HERE distinguishes itself from Google Maps in two main areas. The big one is offline maps and navigation, that's the one feature you will see mentioned everywhere. The second, which is even more important in my eyes, is map data. I'll address both of them in their separate sections later.
Aside from these, HERE doesn't have a lot to show for itself. In its current implementation, the app follows a design language that doesn't fit on Android, sometimes quits when you tap the Back button thinking you'll go back one screen, and gives you the splash screen at various times when you try to resume it after switching from another app. If you see a POI marked in brown while simply panning around maps, you can't select it no matter how many short or long presses you try, or how far in or out you zoom. You'll have to search for it to be able to see its details. Ugh.
As opposed to Google Maps, there's obviously no Google sign-in, just HERE's own account or a Facebook option. Android Wear integration is inexistent — but it works on Samsung's Gear S! The two people who will buy that watch will be very lucky. There's no equivalent to Google's Street View either and no bicycle-friendly navigation.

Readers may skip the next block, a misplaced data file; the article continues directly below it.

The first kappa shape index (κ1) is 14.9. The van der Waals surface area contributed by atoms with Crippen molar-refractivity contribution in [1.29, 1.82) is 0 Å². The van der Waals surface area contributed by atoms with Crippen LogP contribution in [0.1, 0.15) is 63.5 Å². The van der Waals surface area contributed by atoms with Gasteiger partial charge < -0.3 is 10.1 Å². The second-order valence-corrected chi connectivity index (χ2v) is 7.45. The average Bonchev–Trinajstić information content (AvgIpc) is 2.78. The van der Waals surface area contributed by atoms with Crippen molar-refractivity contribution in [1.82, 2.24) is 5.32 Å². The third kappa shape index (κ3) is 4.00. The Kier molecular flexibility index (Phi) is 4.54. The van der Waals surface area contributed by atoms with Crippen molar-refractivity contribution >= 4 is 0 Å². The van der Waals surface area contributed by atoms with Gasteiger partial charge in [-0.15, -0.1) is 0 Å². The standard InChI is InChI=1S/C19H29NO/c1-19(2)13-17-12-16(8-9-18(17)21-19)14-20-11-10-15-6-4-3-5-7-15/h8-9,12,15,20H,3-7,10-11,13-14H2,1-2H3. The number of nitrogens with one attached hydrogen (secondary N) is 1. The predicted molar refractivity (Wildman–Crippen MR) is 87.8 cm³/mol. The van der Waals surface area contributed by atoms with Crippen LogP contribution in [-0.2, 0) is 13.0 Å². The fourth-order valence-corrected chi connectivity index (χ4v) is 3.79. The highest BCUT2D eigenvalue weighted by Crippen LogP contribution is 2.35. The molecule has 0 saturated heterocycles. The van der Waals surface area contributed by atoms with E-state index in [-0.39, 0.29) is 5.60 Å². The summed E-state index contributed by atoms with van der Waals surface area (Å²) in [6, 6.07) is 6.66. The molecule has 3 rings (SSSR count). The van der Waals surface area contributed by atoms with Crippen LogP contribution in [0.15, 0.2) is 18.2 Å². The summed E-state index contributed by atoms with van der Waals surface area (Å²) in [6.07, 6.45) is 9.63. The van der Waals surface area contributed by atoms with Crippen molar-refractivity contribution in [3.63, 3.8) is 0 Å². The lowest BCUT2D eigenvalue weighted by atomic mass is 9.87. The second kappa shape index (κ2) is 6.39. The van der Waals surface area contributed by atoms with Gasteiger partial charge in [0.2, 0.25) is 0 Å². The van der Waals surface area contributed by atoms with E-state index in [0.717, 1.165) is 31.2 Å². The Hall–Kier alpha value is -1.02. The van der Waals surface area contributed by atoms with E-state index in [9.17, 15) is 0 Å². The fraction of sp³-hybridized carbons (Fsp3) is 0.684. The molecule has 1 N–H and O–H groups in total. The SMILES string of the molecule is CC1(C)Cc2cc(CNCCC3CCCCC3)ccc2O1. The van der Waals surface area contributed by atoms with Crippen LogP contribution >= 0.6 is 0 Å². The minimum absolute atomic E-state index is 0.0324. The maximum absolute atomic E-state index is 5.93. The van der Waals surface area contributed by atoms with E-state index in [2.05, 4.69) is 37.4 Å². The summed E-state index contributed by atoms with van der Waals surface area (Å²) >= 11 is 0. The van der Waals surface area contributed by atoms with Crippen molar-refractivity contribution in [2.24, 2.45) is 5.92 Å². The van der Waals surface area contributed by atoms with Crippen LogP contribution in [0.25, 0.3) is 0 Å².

Hit and miss: Searching for one diner yielded one common result in Google Maps and HERE, and a second different one.
POI searches seem mostly on par with Google's. If you're lucky to hit a listing with TripAdvisor details, you'll have quite a lot of information, but if you don't, you get limited details unless the owner actually bothered to register with HERE. Google's Places are a lot more consistent and often offer Street View and indoor photos.
POI details on Google Maps (left) and HERE (right). You'll be quite lucky if your place has a TripAdvisor listing.